In It Together

Sep 8, 2011 | Articles

She was soooo pretty.  Blue eyes.  Curly blond hair.  She looked RIGHT at me.  I almost had to look away it was so direct. I can still remember like it was yesterday. I should have known she’d break my heart.  It was 37 years ago this month.  Jennifer.

She was my first patient – at least that I could talk to.  My first month of internship was spent in the intensive care nursery taking care of mostly premature babies.  My second rotation was up on the toddler’s floor.  She had a cerebellar astrocytoma – a brain tumor.  It was non-malignant but not in a good place.  Up tight in a part of the brain hard for the surgeon to get to and where precious functions are packed together – so a surgical approach could hurt her more than the tumor.  On the other hand even just a little tumor growth could do a lot of damage.  This was some kind of malevolent rock and hard place.

She was bright and had oh-what-a-smile and needed me.  I was the right guy at the right place and we became fast.   Her mom called me when things weren’t going well.  I got to know her father and her brothers and sister.  I visited her at home.  I had a crush.  It was mutual.

I find this a little embarrassing talking about it in retrospect.  What did I have to offer?  I was an intern.  We knew nothing.  And here I was falling head over heels in love with a three year old.  Weren’t we taught in school not to become too attached to our patients?  It would wreck our objectivity.  Maybe as a reaction to the month of working in the Intensive Care Nursery, I was willing to throw objectivity out the window.  So I got attached.  And of course I learned a lot. She taught me many things.  Are most physicians’ most memorable patients their first ones?  I’m guessing yes.

An original meaning of the word doctor was teacher.  I find myself doing a lot of sharing when I’m with my patients.  I see one of my roles as educator – understanding helps a patient become their own healer.  Then we can share the responsibility.  This seems good.  Although physicians learn a lot of what we practice from books, I suspect MUCH more comes from our patients.  There is a gap between the textbook and the bedside.  So we understandably remember and value the patients that taught us the most and Jennifer fit that bill in spades.

What Jennifer and her mother Glenda taught me was what was important to them.  Certainly competence and information were important.  I learned a lot about what behaviors in other physicians they found helpful and what information they found useful.  Often the information didn’t come as much from the doctors as it did from the nurses or the nurses’ aids or the person that brought the food to them.  That was an important lesson in humility and team work.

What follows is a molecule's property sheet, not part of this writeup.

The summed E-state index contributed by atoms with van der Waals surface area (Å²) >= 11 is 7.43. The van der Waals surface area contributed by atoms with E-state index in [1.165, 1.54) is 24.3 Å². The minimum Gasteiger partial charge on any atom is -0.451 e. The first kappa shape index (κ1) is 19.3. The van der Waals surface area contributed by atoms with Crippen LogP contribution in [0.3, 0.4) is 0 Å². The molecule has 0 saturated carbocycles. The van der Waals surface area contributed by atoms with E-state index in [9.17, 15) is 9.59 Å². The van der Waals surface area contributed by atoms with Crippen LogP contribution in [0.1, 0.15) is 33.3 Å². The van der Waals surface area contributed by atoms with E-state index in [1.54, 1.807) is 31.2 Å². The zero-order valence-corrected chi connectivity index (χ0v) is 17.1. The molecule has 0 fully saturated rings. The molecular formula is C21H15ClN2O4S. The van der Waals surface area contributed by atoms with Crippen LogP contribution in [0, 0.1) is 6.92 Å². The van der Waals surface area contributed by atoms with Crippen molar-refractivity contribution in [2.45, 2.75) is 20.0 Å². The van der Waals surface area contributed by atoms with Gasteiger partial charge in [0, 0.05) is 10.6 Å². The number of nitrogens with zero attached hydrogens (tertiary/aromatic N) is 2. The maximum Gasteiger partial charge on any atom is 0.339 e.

The fact that I was learning so much from Jennifer’s family didn’t go unappreciated by me. The teacher is taught by the student. Or – more properly – we were both students.  We were in this together.

Years later in my academic career I did some research in what mattered to parents that were being told bad news.  At the time there was a fair amount of disagreement about the proper way to do this uncomfortable and important task. Our research was based on parent preferences and we learned a lot. In the same research in different settings we kept getting the same message:  What parents want is for physicians to care.  Doctor knowing answers was way less important.

So Jennifer cared about me and I cared about Jennifer and now, more than 30 years later, that is what I value most. The research confirmed Jennifer’s lessons. We were in it together and when she died I lost a friend and a colleague. I was big and went to Harvard and she was small and was just learning to read. Who was more important in this relationship?  I really honestly don’t know. The older I get the more I think there is less and less that distinguishes the roles of doctor and patient.  We are in this together, and like all good relationships it depends heavily on reciprocity. We bring different things to the collaboration and that is good.  Being there for each other is what matters.  She was there for me.  I am amazingly grateful for that.  I was there for her. I am amazingly grateful for that.